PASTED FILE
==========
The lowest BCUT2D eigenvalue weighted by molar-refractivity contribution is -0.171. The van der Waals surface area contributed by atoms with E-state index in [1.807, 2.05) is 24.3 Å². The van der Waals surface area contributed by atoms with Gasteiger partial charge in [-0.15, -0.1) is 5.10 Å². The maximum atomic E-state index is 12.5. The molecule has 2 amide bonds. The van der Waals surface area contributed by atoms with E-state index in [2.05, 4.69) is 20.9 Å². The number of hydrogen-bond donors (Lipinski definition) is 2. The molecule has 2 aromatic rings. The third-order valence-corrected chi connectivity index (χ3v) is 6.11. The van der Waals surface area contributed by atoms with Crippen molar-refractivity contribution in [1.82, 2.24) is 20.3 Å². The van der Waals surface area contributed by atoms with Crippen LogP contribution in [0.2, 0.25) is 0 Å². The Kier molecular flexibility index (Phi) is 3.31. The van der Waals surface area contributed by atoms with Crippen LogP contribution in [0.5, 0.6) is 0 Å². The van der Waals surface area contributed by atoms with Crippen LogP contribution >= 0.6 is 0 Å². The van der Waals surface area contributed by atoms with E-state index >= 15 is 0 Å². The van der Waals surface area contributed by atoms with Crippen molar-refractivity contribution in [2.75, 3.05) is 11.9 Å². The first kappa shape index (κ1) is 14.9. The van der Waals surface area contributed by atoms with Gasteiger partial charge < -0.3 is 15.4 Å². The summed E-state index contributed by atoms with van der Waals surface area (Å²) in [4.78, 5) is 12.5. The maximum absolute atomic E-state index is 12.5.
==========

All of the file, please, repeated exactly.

The lowest BCUT2D eigenvalue weighted by molar-refractivity contribution is -0.171. The van der Waals surface area contributed by atoms with E-state index in [1.807, 2.05) is 24.3 Å². The van der Waals surface area contributed by atoms with Gasteiger partial charge in [-0.15, -0.1) is 5.10 Å². The maximum atomic E-state index is 12.5. The molecule has 2 amide bonds. The van der Waals surface area contributed by atoms with E-state index in [2.05, 4.69) is 20.9 Å². The number of hydrogen-bond donors (Lipinski definition) is 2. The molecule has 2 aromatic rings. The third-order valence-corrected chi connectivity index (χ3v) is 6.11. The van der Waals surface area contributed by atoms with Crippen molar-refractivity contribution in [1.82, 2.24) is 20.3 Å². The van der Waals surface area contributed by atoms with Crippen LogP contribution in [0.2, 0.25) is 0 Å². The Kier molecular flexibility index (Phi) is 3.31. The van der Waals surface area contributed by atoms with Crippen LogP contribution in [0.5, 0.6) is 0 Å². The van der Waals surface area contributed by atoms with Crippen LogP contribution >= 0.6 is 0 Å². The van der Waals surface area contributed by atoms with E-state index >= 15 is 0 Å². The van der Waals surface area contributed by atoms with Crippen molar-refractivity contribution in [2.75, 3.05) is 11.9 Å². The first kappa shape index (κ1) is 14.9. The van der Waals surface area contributed by atoms with Gasteiger partial charge < -0.3 is 15.4 Å². The summed E-state index contributed by atoms with van der Waals surface area (Å²) in [4.78, 5) is 12.5. The maximum absolute atomic E-state index is 12.5.